BIOLOGY (9th grade): We’re actually going to do a fairly specific farm study, using the provincial Green Certificate program for young farmers, with the specialization of cow-calf beef production.  She’ll also be able to use the program as her 4H project for the year. I’d also like to see if the each of the kids could take a course at the agricultural college in town in connection with the Green Certificate program, in the animal sciences department (anatomy and physiology or genetics of livestock) and/or an internship at the vet clinic. Like most good cattle farmers, we have a copy of Beef Cattle Science by Ensminger on the shelf, for the kids to work through. Also to read: Cattle: An Informal Social History by Laurie Winn Carlson and Raising Steaks: The Life and Times of American Beef by Betty Fussell; possibly the new Beef: The Untold Story of How Milk, Meat, and Muscle Shaped the World by Rimas and Fraser.

The more general stuff we’ll use, especially if we can’t manage to arrange for courses at the local agricultural college: the Teaching Company class “Biology: The Science of Life” taught by Stephen Nowicki of Duke. To read: The Lives of a Cell: Notes of a Biology Watcher by Lewis Thomas; The Way Life Works: The Science Lover’s Illustrated Guide to How Life Grows, Develops, Reproduces, and Gets Along by Mahlon Hoagland and Bert Dodson; if we weren’t planning on the beef cattle approach, I think I’d use Hoagland’s textbook version of The Way Life Works. Also, In a Patch of Fireweed: A Biologist’s Life in the Field by Bernd Heinrich (not as good as his later Snoring Bird, but more manageable for ninth graders).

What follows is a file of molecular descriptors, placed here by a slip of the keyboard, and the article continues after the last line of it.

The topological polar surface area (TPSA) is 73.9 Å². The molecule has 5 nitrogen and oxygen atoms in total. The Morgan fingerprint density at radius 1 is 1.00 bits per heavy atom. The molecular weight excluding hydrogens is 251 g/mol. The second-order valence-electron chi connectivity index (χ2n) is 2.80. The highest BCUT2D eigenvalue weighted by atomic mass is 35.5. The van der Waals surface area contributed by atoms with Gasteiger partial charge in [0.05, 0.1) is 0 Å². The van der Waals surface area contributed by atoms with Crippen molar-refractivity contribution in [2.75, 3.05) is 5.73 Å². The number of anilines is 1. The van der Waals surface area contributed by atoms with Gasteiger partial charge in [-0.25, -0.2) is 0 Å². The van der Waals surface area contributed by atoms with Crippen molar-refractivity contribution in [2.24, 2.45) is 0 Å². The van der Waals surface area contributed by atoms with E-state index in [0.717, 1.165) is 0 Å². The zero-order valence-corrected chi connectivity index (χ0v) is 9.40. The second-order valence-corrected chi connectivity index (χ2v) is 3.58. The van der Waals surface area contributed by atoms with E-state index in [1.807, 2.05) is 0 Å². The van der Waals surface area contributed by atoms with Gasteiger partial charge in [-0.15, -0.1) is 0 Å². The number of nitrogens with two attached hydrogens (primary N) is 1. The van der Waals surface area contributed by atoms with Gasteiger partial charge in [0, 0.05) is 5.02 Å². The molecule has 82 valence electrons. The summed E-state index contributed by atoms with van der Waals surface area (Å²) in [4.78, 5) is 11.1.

EARTH SCIENCE/ASTRONOMY (10th grade): the combination “Nature of Earth” courses from the Teaching Company (“An Introduction to Geology” and “Understanding the Universe: An Introduction to Astronomy”), along with 365 Starry Nights: An Introduction to Astronomy for Every Night of the Year by Chet Raymo; Seeing in the Dark: How Amateur Astronomers Are Discovering the Wonders of the Universe by Timothy Ferris; The Crust of Our Earth: An Armchair Traveler’s Guide to the New Geology by Chet Raymo; A Field Manual for the Amateur Geologist: Tools and Activities for Exploring Our Planet by Alan M. Cvancara or The Practical Geologist: The Introductory Guide to the Basics of Geology and to Collecting and Identifying Rocks by Dougal Dixon; Isaac Asimov’s Guide to Earth and Space (for general reference); and The Natural History of Canada by RD Lawrence, for Canadian content. Also perhaps one of New Yorker writer John McPhee’s series on North American geology, Basin and Range, In Suspect Terrain, Rising from the Plains, The Control of Nature, and Assembling California; if you don’t have the individual titles, as I do, you can by the one-volume collection, Annals of the Former World which includes all but Control. Additional DVDs: Timothy Ferris’s “Seeing in the Dark” and “The Creation of the Universe”, and Carl Sagan’s “Cosmos”; and Iain Stewart’s “Earth: The Biography”